Scam programs often appear like mushrooms out of nowhere, usually launching within a day of the following:
- A website
- A forked (copied) script for income farms, NFT markets, etc.
- Thousands of social media followers
- Airdrops/giveaways with an unusual number of followers
2.Check their social media
Good programs,will hire professional social media managers, writers and other content creators.
Branding will be standardized and attractive. The text will be clear and concise.
Often, links to quality content, documents and informative articles about the program will also be provided.
Scam programs,on the other hand, are usually unable to check any of these things.
They will have.
- Stolen images and poor quality images
- Grammatical errors and unattractive "spam" (like and @ 2 friends, join our TG and put your ETH address below!)
- No links to relevant information about their projects, etc. 3.
3. investigate their followers on Telegram and Twitter Telegram . Twitter .
The cost of stiff fans and fake accounts is very low.
Accounts are usually not very old, created within a week or possibly lasting a few months.
They will have ridiculous id names, such as "Ray12321dadafew"
- They usually have the same name as their username
- No information
- Fake photos, usually of beautiful women.
- Their tweets don't make any sense and usually have a lot of hashtags and retweets.
All of these same things usually apply to Telegram accounts as well
- Their usernames have a lot of numbers and boring crap in them
- Fake photos, usually of beautiful women.
- Usernames that don't make sense
4. Large wallets.
Stay away from one or several wallets holding a large number of tokens.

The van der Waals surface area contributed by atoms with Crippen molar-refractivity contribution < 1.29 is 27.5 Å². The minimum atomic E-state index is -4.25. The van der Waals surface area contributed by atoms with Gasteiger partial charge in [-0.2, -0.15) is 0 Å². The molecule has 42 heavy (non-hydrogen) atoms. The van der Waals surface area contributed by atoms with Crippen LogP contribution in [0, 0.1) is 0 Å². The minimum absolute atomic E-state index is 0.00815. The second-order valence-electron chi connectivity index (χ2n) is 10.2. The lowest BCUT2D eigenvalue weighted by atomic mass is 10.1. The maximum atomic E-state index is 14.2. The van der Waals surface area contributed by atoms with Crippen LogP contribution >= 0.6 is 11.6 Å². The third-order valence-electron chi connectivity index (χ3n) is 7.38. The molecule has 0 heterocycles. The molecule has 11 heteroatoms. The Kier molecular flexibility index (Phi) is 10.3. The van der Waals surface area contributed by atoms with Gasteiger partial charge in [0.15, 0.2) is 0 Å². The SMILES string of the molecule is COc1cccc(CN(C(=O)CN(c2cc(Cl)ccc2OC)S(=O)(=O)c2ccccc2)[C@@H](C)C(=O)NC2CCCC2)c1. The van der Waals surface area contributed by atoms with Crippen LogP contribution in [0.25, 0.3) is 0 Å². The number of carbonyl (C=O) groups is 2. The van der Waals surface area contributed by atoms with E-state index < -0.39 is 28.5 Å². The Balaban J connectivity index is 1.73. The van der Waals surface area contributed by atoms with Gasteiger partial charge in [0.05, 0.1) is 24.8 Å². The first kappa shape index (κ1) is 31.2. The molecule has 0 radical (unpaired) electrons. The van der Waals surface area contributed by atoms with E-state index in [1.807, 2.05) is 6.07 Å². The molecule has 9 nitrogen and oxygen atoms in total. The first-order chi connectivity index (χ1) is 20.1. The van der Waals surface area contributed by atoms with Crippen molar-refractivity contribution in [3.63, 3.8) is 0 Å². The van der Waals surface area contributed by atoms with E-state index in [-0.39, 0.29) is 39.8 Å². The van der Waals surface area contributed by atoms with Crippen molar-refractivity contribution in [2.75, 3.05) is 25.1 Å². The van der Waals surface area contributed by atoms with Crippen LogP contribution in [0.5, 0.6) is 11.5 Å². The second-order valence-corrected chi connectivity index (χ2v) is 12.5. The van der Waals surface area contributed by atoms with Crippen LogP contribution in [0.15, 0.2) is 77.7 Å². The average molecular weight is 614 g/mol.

- Unlock the liquidity pool. Even if they lock the liquidity pool, they can unlock it if the contract allows it. You can go deeper into the contract, but this usually requires programming knowledge.
- No audit. If the token contract is not audited by a reputable company, then the chances of Divestment Pool or the Pixie will most likely exist. Beware!
5. Minting feature
The minting feature allows the contract owner to add more tokens at any time!
Sometimes the owner will mint a bunch of tokens for himself and then sell them, thus depressing the price of the tokens and allowing him to run away with all the money.
Is the minting feature always a bad thing?
No, not always. Some use cases make sense and are needed.
A minting function is needed, especially if each block minted tokens for rewards - think of revenue farms on DEXs like Pancakeswap and Uniswap where rewards have to be minted from the function.
How secure is it when there is a mint function?
Always make sure the minting function is required.
Yield Farms and similar projects will requiremintingcapabilities, as mining requires this type of functionality in order to issue rewards.
Note - If you are trading a token that already has a maximum supply but it has a"mint feature", then it should set off alarm bells!
Soft run road-mouse barn smashing the plate
These are much harder to detect!
Often, scammers will create a token that looks perfectly fine, but they will distribute large amounts of tokens into hundreds of wallets that only they can access, creating a rat run.
For example, distributing 20% of the coins to 500 wallets at 0.04% each. As people start buying coins and the price goes up, they will slowly start shipping them out. People continue to buy and they will keep shipping until all their wallets are empty.
hese are very difficult to detect, but the most reliable way to detect them is to use Etherscan or BscScan to check wallets with the same percentage number of tokens.
Using ListingSpy new "low liquidity" filter
We continue to improve the scam filter to provide a better service to our users. So far, it's working well and is removing a lot of information about fraudulent token contracts.
These tokens are being removed based on low volume, number of transactions, holders and liquidity. This already protects you from 90% of scams!
However, the scam filter is not perfect and many scams may still occur, so we always recommend that you do your own research before considering any token.
New! Low Liquidity Filter
With this filter, you can quickly reduce the number of new tokens available for your analysis on PancakeSwap from about 2,600 to just a few hundred.
All $0 liquidity (and other low liquidity) tokens will not be displayed!
To sum up
The crypto world is like the Wild West in many ways; full of potential and amazing rewards, but also somewhat lawless and full of scammers and potential threats.
Most new tokens should be vigilant!